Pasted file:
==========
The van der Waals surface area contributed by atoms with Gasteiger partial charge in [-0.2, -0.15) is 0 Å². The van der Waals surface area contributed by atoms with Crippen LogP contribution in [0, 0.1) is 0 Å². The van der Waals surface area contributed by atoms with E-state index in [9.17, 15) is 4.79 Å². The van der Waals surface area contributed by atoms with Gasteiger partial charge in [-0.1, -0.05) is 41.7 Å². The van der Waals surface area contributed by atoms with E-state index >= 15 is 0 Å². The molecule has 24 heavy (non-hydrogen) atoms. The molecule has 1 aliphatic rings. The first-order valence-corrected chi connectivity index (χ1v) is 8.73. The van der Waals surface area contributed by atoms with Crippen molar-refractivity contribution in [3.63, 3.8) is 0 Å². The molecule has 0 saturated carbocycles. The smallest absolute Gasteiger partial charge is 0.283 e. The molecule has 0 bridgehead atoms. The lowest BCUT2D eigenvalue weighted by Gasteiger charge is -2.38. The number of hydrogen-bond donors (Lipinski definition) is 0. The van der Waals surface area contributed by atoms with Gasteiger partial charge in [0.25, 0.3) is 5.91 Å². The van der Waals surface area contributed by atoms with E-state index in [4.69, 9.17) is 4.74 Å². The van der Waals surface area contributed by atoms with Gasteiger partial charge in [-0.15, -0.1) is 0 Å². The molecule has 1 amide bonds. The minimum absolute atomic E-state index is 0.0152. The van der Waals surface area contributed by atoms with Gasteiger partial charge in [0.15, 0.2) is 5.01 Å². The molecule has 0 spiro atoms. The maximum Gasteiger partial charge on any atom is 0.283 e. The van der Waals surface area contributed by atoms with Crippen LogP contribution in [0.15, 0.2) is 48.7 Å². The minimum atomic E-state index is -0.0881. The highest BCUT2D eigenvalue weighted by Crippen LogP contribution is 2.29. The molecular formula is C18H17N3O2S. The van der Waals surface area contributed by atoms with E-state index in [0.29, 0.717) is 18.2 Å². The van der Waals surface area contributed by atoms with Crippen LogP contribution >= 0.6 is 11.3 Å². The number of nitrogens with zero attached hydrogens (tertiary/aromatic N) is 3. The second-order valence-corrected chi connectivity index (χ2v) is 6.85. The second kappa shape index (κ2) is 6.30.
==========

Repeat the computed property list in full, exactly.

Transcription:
The van der Waals surface area contributed by atoms with Gasteiger partial charge in [-0.2, -0.15) is 0 Å². The van der Waals surface area contributed by atoms with Crippen LogP contribution in [0, 0.1) is 0 Å². The van der Waals surface area contributed by atoms with E-state index in [9.17, 15) is 4.79 Å². The van der Waals surface area contributed by atoms with Gasteiger partial charge in [-0.1, -0.05) is 41.7 Å². The van der Waals surface area contributed by atoms with E-state index >= 15 is 0 Å². The molecule has 24 heavy (non-hydrogen) atoms. The molecule has 1 aliphatic rings. The first-order valence-corrected chi connectivity index (χ1v) is 8.73. The van der Waals surface area contributed by atoms with Crippen molar-refractivity contribution in [3.63, 3.8) is 0 Å². The molecule has 0 saturated carbocycles. The smallest absolute Gasteiger partial charge is 0.283 e. The molecule has 0 bridgehead atoms. The lowest BCUT2D eigenvalue weighted by Gasteiger charge is -2.38. The number of hydrogen-bond donors (Lipinski definition) is 0. The van der Waals surface area contributed by atoms with Gasteiger partial charge in [0.25, 0.3) is 5.91 Å². The van der Waals surface area contributed by atoms with E-state index in [4.69, 9.17) is 4.74 Å². The van der Waals surface area contributed by atoms with Gasteiger partial charge in [-0.15, -0.1) is 0 Å². The molecule has 1 amide bonds. The minimum absolute atomic E-state index is 0.0152. The van der Waals surface area contributed by atoms with Gasteiger partial charge in [0.15, 0.2) is 5.01 Å². The molecule has 0 spiro atoms. The maximum Gasteiger partial charge on any atom is 0.283 e. The van der Waals surface area contributed by atoms with Crippen LogP contribution in [0.15, 0.2) is 48.7 Å². The minimum atomic E-state index is -0.0881. The highest BCUT2D eigenvalue weighted by Crippen LogP contribution is 2.29. The molecular formula is C18H17N3O2S. The van der Waals surface area contributed by atoms with E-state index in [0.29, 0.717) is 18.2 Å². The van der Waals surface area contributed by atoms with Crippen LogP contribution >= 0.6 is 11.3 Å². The number of nitrogens with zero attached hydrogens (tertiary/aromatic N) is 3. The second-order valence-corrected chi connectivity index (χ2v) is 6.85. The second kappa shape index (κ2) is 6.30.